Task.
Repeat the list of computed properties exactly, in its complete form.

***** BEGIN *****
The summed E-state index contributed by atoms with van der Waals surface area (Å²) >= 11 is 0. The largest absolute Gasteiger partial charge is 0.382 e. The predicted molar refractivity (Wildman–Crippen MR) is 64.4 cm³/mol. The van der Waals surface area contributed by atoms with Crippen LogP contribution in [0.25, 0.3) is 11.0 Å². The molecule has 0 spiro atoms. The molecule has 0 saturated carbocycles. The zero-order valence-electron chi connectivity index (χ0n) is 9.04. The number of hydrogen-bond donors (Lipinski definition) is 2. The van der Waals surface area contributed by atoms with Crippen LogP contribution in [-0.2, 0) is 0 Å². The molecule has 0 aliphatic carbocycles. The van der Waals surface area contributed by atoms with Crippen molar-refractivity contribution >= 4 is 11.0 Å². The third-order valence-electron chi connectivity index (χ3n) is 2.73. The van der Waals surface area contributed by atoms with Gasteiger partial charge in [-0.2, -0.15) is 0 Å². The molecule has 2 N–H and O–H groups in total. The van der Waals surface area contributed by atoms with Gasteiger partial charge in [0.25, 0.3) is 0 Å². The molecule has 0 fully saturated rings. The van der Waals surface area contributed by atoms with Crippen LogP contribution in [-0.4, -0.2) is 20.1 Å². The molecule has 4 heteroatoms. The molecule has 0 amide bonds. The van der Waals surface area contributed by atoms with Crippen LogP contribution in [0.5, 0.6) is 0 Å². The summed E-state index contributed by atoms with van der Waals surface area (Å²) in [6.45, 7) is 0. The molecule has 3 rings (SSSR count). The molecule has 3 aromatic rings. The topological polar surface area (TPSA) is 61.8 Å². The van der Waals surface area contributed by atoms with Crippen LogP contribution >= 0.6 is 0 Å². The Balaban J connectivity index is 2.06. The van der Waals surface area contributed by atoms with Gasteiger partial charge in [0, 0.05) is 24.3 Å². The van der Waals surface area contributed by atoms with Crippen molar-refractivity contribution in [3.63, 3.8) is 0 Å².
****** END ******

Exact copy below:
The summed E-state index contributed by atoms with van der Waals surface area (Å²) >= 11 is 0. The largest absolute Gasteiger partial charge is 0.382 e. The predicted molar refractivity (Wildman–Crippen MR) is 64.4 cm³/mol. The van der Waals surface area contributed by atoms with Crippen LogP contribution in [0.25, 0.3) is 11.0 Å². The molecule has 0 spiro atoms. The molecule has 0 saturated carbocycles. The zero-order valence-electron chi connectivity index (χ0n) is 9.04. The number of hydrogen-bond donors (Lipinski definition) is 2. The van der Waals surface area contributed by atoms with Crippen LogP contribution in [-0.2, 0) is 0 Å². The molecule has 0 aliphatic carbocycles. The van der Waals surface area contributed by atoms with Crippen molar-refractivity contribution >= 4 is 11.0 Å². The third-order valence-electron chi connectivity index (χ3n) is 2.73. The van der Waals surface area contributed by atoms with Gasteiger partial charge in [-0.2, -0.15) is 0 Å². The molecule has 2 N–H and O–H groups in total. The van der Waals surface area contributed by atoms with Gasteiger partial charge in [0.25, 0.3) is 0 Å². The molecule has 0 fully saturated rings. The van der Waals surface area contributed by atoms with Crippen LogP contribution in [-0.4, -0.2) is 20.1 Å². The molecule has 4 heteroatoms. The molecule has 0 amide bonds. The van der Waals surface area contributed by atoms with Crippen LogP contribution in [0.5, 0.6) is 0 Å². The summed E-state index contributed by atoms with van der Waals surface area (Å²) in [6.45, 7) is 0. The molecule has 3 rings (SSSR count). The molecule has 3 aromatic rings. The topological polar surface area (TPSA) is 61.8 Å². The van der Waals surface area contributed by atoms with Crippen LogP contribution >= 0.6 is 0 Å². The Balaban J connectivity index is 2.06. The van der Waals surface area contributed by atoms with Gasteiger partial charge in [0, 0.05) is 24.3 Å². The van der Waals surface area contributed by atoms with Crippen molar-refractivity contribution in [3.63, 3.8) is 0 Å².